People often talk about giving authors a second chance, debating how writing styles and plots change between books. But can we love and dislike books in the same genre, and style? With the same characters, in the same series?
Series I've given second chances to:
Why I gave these books a second chance:
Let me be clear, A Game of Thrones is pretty fabulous. I hesitated because it was thick, and the PoVs were a tad confusing, and honestly I only cared about Arya and Dany. Then everyone was complaining over how it was incomplete (and praying that GRRM wouldn't die before finishing the books). But Arya and Dany were pretty fabulous, I loved the lush writing style and the worldbuilding, and honestly, I NEEDED MORE DRAGONS AND ICE ZOMBIES. (I'm ... sorta still waiting for the ice zombies.)
Funnily enough, the other series is also epic fantasy. But Honest Trailers were right to call Lord of the Rings the "overly dense nerd Bible", and all the names were so confusing, and why do I care about these hobbits called Merry and ...
But I tried again by reading it out loud (too poor to afford audiobooks, ahaha), and by the time we arrived in Lorien again, I was hooked. With the main cast scattered and the Ring still tempting poor Frodo, I gave in — and thank goodness, or I wouldn't have met Eowyn. *flails*
Series I decided to stop reading:
Why I didn't give these books a second chance:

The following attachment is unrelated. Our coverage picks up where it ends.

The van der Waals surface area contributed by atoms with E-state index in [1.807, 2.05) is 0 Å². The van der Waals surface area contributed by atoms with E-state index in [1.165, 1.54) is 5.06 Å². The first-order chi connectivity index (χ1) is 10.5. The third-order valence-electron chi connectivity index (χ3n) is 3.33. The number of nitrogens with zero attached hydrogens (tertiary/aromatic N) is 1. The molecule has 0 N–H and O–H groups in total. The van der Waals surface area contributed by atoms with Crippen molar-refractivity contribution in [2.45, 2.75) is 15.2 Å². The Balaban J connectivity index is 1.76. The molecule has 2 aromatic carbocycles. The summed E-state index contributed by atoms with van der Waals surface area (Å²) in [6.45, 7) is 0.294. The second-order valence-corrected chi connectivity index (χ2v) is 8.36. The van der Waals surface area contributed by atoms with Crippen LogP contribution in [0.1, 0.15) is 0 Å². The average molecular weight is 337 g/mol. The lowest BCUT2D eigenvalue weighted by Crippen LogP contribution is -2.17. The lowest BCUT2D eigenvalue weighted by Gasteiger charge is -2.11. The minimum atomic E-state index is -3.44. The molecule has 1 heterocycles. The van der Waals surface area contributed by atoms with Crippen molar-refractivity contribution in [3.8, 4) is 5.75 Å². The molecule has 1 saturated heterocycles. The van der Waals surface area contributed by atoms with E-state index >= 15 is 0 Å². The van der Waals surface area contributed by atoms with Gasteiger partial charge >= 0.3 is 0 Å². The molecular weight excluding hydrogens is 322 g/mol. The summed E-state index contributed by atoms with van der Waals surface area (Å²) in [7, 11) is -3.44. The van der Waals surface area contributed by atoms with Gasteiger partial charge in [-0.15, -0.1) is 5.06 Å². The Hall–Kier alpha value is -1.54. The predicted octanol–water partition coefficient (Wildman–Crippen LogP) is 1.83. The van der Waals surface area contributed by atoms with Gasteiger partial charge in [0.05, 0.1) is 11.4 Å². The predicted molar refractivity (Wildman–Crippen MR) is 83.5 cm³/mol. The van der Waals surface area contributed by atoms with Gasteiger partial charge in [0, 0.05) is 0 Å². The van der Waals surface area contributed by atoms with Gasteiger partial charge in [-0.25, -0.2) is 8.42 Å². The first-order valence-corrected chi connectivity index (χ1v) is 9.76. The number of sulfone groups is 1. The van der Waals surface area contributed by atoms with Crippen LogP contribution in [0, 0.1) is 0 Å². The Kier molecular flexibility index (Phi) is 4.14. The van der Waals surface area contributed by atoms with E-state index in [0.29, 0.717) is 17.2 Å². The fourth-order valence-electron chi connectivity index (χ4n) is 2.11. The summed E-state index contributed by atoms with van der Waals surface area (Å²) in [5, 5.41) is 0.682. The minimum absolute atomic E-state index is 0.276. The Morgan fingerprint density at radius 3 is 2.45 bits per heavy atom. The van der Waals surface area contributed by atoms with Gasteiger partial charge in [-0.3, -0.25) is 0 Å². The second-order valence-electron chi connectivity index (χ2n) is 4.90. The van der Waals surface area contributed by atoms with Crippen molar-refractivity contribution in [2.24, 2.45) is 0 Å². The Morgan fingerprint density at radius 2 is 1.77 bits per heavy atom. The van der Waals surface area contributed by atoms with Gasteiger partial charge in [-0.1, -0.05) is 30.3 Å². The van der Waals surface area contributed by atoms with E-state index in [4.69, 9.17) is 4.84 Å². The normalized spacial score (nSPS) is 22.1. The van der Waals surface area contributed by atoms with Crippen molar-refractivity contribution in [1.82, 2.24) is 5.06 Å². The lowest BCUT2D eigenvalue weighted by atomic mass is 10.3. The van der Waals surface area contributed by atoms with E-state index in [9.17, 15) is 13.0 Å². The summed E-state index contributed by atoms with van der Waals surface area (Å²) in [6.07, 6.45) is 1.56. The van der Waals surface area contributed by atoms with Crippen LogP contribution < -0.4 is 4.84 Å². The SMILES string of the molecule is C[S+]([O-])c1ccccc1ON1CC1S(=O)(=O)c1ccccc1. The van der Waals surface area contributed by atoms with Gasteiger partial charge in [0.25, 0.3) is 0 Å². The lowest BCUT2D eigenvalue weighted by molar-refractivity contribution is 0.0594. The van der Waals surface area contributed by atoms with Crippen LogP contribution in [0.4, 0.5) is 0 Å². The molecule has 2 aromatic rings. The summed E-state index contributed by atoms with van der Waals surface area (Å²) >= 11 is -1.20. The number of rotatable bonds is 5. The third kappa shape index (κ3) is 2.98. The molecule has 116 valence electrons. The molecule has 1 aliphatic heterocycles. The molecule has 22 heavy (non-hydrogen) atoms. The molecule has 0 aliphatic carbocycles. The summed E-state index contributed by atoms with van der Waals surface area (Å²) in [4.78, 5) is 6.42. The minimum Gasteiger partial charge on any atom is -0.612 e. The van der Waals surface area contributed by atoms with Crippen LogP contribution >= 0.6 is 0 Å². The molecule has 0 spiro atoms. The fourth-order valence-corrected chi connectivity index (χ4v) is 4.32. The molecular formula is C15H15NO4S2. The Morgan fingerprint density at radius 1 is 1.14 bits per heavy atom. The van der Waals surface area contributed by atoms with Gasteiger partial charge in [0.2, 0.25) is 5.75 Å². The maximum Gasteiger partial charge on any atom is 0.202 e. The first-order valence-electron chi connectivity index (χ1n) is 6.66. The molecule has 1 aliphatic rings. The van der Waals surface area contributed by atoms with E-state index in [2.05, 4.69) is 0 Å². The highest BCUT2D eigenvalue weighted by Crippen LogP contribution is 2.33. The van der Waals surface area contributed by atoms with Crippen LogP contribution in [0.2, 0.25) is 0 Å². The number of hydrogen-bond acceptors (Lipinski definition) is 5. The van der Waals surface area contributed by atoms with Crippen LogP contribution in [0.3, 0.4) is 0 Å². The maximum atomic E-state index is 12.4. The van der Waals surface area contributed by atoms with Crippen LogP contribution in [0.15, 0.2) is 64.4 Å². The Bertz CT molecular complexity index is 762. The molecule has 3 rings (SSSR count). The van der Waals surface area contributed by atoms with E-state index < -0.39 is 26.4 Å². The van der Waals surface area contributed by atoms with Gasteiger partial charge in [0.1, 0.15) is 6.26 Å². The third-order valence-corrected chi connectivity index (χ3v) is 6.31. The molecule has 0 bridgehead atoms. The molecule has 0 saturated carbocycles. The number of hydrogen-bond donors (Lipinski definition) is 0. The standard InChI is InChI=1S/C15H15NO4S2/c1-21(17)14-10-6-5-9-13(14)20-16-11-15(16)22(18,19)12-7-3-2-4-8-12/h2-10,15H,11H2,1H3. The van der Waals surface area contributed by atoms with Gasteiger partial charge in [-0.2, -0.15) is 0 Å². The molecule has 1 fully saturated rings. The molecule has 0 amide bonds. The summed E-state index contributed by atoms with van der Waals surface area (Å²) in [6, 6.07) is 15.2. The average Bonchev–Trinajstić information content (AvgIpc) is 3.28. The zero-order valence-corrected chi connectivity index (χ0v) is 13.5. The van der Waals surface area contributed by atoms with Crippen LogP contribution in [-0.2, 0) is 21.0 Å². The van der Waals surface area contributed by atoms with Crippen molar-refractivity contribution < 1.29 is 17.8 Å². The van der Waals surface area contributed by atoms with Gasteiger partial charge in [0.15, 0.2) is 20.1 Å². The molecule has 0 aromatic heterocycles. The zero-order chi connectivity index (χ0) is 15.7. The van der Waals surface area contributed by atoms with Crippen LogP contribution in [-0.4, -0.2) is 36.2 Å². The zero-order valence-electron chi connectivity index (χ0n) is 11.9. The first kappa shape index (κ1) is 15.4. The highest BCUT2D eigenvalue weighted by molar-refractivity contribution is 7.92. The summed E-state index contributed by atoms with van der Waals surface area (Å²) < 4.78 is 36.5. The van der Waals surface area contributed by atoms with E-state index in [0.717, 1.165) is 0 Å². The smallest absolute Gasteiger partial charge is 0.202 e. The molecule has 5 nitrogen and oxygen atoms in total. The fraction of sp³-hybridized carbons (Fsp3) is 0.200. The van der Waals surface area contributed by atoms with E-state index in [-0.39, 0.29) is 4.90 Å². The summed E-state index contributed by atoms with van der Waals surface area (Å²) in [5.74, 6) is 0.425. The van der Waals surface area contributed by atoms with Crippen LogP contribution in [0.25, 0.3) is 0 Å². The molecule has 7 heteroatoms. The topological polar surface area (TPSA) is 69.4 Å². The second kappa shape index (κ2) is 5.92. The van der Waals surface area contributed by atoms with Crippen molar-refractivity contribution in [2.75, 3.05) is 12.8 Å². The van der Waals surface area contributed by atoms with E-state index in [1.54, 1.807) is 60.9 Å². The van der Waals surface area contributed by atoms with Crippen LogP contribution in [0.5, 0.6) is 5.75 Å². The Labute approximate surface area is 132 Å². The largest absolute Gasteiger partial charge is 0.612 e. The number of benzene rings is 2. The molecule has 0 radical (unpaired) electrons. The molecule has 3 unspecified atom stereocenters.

I was fairly late to the Leigh Bardugo hype, I'll admit, so I think all three books were out before I finally tried Shadow and Bone. With that cover, I was expecting a enthralling, dark fantasy (yes, I'm a shallow person, deal with it); and instead, I spent half of the book with a girl who ... can't use her magic powers. And is sort of attracted to an obviously evil guy.
But I actually still identified with Alina, even if Mal wasn't my fav sidekick. Until Alina won through the power of ... kindness. Kindness?? I mean, here I was, expecting GoT-levels of cynicism and ending up with a Cinderella Aesop. The main issue here, I think, was that I expected something entirely different from what is, to other people I'm sure, a fabulous book.
The Winner's Curse I found through Tumblr, actually, and Kestrel's strategic skills were what really impressed me. I decided to give it a shot — and here's what's funny, I actually love Kestrel. I'm on the fence with Arin, but I definitely ship him with Kestrel. The plot was tight and thrilling, the writing style was beautifully evocative, and it had a fabulous cover. (Still being shallow!)
But I loved the ending too much. It was bittersweet without compromising the tone of the book or the characters' motivations, it fulfilled the characters' dreams in the worst way possible without being a complete downer ending. And I could perfectly envision this status quo as the characters' ever after, even if there is no happily. In other words, I could put the book down and waltz away without regrets.
(I'm aware, though, that most other people found it an amazing cliffhanger, so I suppose that really goes to show how different bookish tastes can be. Pun not intended.)
So how does my decision-making process really work?
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What makes you stop reading a series? Will you forgive a first book's flaws in hopes of an improved sequel?
- Should we give a series a second chance? @AlyssaC_HK breaks it down. (Click to Tweet)
- 4 questions @AlyssaC_HK asks to decide whether to continue a series. (Click to Tweet)